10-21-2021  2:47 pm   •   PDX and SEA Weather
  • 1
  • 2
  • 3
  • 4

NORTHWEST NEWS

Tool for Police Reform Rarely Used by Local Prosecutors

Brady Lists flag officers whose credibility is in question due to misconduct – a designation that must be shared with defense attorneys. Defense attorneys, public defenders, civil rights groups and some prosecutors are calling for an increased use of the lists.

Portland Parks & Recreation’s Interstate Firehouse Cultural Center (IFCC) Proposed as a Center for Black Arts and Culture

Feasibility Study for community-led vision moving forward thanks to Parks Local Option Levy

Oregon Housing and Community Services Makes Progress on Federal Emergency Rental Assistance

Agency stresses importance of applying for the program and works with partners to prevent evictions from moving forward 

Oregon Set to Expand Hotline for Bias Crime Reporting

With a rise in hate crimes and bias incidents in Oregon and nationwide the two-person office just couldn’t handle the volume.

NEWS BRIEFS

Bootcamp for Prep Cooks Supplies Ingredients for Entry Into Food Service Career

Individuals interested in starting a career in food service have an exciting new choice – Prep Cook Bootcamp ...

WA BLM Demands Resignation of Criminally-charged Sheriff Troyer

"He is being charged with two crimes: false reporting and making a false statement when he said that newspaper deliverer Sedrick...

'A Dangerous Time': Portland Sees Record Homicides

Unlike previous years, more bystanders are being caught in the crossfire — from people mourning at vigils and sitting in cars to...

State Agency Inadvertently Releases Employees Vaccine Status

Oregon’s central administrative agency inadvertently released the COVID-19 vaccination status of more than 40,000 state employees to...

Simple Safety Tips for Trick-or-Treating After Fauci Greenlighted Halloween 2021

Halloween 2020 brought creative ways to trick or treat while minimizing the spread of infection (

550 uncounted COVID deaths in Oregon due to 'computer error'

PORTLAND, Ore. (AP) — During the coming weeks Oregon will add around 550 additional COVID-19 deaths — which had not previously been reported due to a “technical computer error” — to its registry, state health officials said on Thursday. Currently, Oregon has the sixth...

Brown commutes juvenile sentences of more than 70 offenders

SALEM, Ore. (AP) — Gov. Kate Brown has commuted the sentences of more than 70 people convicted of felonies while juveniles, but the action doesn’t automatically mean they are about to be released. The governor’s commutations earlier this week granted some adults in...

No. 21 Texas A&M runs over Missouri, 35-14

COLUMBIA, Mo. (AP) — Texas A&M coach Jimbo Fisher warned his team all week that it couldn’t afford a letdown after its upset of top-ranked Alabama. His message got through, as the 21st-ranked Aggies buried Missouri early in a 35-14 victory Saturday. “We preached it,...

No. 21 Texas A&M heads to Mizzou after 'Bama upset win

No. 21 Texas A&M (4-2, 1-2 SEC) at Missouri (3-3, 0-2), Saturday at noon EDT (SEC Network). Line: Texas A&M by 9 1/2, according to FanDuel Sportsbook. Series record: Texas A&M leads 8-7. WHAT’S AT STAKE? ...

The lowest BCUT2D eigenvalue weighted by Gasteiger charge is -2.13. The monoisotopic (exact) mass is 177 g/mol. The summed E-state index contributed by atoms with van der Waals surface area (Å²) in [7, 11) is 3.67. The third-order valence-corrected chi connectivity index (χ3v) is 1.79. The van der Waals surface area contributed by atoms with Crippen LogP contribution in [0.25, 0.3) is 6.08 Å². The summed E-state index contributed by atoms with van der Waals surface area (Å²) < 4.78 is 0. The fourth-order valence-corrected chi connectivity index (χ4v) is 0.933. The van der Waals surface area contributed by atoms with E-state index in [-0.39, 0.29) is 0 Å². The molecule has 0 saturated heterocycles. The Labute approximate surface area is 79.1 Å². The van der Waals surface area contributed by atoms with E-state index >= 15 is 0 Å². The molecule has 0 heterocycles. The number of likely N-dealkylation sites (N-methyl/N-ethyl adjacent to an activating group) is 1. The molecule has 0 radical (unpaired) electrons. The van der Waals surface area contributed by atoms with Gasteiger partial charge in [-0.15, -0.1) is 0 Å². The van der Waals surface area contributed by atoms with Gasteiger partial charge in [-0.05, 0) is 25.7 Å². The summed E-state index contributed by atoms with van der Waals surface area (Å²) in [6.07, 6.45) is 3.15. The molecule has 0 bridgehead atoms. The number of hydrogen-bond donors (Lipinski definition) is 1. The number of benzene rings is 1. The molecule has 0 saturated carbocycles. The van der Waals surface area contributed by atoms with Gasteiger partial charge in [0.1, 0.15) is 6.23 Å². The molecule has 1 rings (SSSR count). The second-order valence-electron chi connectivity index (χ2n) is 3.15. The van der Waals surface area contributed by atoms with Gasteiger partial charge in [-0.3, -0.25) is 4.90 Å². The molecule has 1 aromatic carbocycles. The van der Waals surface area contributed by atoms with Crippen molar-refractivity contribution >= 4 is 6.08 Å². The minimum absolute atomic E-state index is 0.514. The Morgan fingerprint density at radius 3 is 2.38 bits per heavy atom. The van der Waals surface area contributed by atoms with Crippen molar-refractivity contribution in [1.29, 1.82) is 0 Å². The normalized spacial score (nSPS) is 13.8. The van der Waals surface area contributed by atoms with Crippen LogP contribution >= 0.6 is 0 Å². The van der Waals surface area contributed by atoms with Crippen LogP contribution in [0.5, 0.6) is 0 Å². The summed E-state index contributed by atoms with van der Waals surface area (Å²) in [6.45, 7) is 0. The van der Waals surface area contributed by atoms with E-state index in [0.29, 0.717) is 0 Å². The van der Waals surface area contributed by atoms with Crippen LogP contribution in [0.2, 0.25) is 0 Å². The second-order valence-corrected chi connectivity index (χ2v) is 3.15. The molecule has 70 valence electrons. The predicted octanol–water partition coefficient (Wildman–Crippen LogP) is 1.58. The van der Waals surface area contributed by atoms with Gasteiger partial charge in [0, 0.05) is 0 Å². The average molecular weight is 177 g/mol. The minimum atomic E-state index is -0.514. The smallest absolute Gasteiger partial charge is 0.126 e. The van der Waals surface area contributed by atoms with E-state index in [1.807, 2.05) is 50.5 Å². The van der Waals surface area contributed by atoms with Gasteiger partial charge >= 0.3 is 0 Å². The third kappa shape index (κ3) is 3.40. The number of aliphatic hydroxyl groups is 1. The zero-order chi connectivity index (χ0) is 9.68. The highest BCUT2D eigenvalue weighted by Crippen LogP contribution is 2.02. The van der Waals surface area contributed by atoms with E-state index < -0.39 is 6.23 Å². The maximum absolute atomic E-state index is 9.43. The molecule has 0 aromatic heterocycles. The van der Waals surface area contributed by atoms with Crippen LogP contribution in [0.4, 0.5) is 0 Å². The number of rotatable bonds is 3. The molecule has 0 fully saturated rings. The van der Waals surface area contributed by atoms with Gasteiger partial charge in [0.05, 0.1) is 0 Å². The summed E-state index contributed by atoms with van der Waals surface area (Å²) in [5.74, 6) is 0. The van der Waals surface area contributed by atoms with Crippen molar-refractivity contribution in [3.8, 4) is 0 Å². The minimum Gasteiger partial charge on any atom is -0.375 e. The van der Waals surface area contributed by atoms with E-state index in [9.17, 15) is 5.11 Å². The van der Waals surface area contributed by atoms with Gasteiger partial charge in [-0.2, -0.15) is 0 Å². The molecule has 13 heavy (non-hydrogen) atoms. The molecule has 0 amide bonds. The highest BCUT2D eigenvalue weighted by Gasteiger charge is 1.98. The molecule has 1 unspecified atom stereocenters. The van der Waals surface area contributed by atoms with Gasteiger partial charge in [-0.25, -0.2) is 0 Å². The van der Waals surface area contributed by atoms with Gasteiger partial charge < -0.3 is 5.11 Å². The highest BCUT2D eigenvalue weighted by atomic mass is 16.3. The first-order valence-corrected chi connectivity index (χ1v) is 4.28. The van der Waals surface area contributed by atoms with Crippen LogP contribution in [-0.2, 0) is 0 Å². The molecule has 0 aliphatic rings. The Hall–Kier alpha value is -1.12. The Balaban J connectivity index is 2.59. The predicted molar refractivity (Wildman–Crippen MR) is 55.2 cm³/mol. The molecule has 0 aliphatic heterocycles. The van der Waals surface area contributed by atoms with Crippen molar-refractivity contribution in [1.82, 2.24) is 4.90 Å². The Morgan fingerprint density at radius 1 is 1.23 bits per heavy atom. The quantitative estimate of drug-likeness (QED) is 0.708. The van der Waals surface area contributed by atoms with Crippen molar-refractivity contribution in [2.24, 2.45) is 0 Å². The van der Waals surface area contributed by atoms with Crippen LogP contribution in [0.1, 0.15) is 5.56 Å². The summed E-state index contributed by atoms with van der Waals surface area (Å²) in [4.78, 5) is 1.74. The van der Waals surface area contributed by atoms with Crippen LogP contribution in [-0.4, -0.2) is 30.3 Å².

OPINION

Letter to the Publisher: Black Publishers Shed Light on Pending Litigation Against NNPA

NNPA members Carole Geary, Dorothy R. Leavell and Amelia Ashley-Ward provide an update on pending litigation against the organization, its CEO and its former Treasurer. ...

How Food Became the Perfect Beachhead for Gentrification

What could be the downside of fresh veggies, homemade empanadas and a pop-up restaurant specializing in banh mis? ...

Homelessness, Houselessness in the Richest Country in the World: An Uncommon Logic

When and why did the United States of America chose the wealth of a few over the health, wealth, and well-being of so many ...

American Business Leaders Step Up to Fight Inequities in the South

With COVID-19 still an omnipresent concern and the country’s recovery still very much in jeopardy, individuals, families, and communities are struggling to deal with issues that have only been exacerbated by the pandemic. ...

AFRICAN AMERICANS IN THE NEWS

Online threats draw longest term yet in Capitol riot probe

A man who pleaded guilty to posting threats on social media in connection with the riot at the U.S. Capitol was sentenced Thursday to 14 months in prison, the longest term to date resulting from the federal investigation of the insurrection. Troy Smocks of...

What code? NASCAR drivers lament lack of on-track etiquette

CHARLOTTE, N.C. (AP) — Tensions are high at every level of NASCAR as its grueling, 11-month season enters the homestretch with three weeks remaining to crown three series champions. All eyes had been on feuding drivers Chase Elliott and Kevin Harvick, but NASCAR last week...

Memorial service in honor of Colin Powell set for Nov. 5

WASHINGTON (AP) — A memorial service for Colin L. Powell, the retired Army general and former secretary of state who died on Monday, will be held Nov. 5 at Washington National Cathedral, a spokeswoman said Thursday. “There will be very limited seating and it will be by...

ENTERTAINMENT

Gwyneth Paltrow tackles bedroom taboos in Netflix series

NEW YORK (AP) — Gwyneth Paltrow admits she has insecurities about her physical appearance in an episode of her new Netflix series “ Sex, Love & goop,” but she’s working on that. The Oscar-winner and entrepreneur behind the goop beauty and wellness brand opens up in the six-episode...

Chapelle special spurs Netflix walkout; 'Trans lives matter'

LOS ANGELES (AP) — Netflix employees who walked out Wednesday in protest of Dave Chappelle's special and its anti-transgender comments were joined by allies who chanted “Trans lives matter,” getting pushback from counterprotesters who also showed up. A pre-noon rally at a...

Canadian wins 18th Chopin international piano competition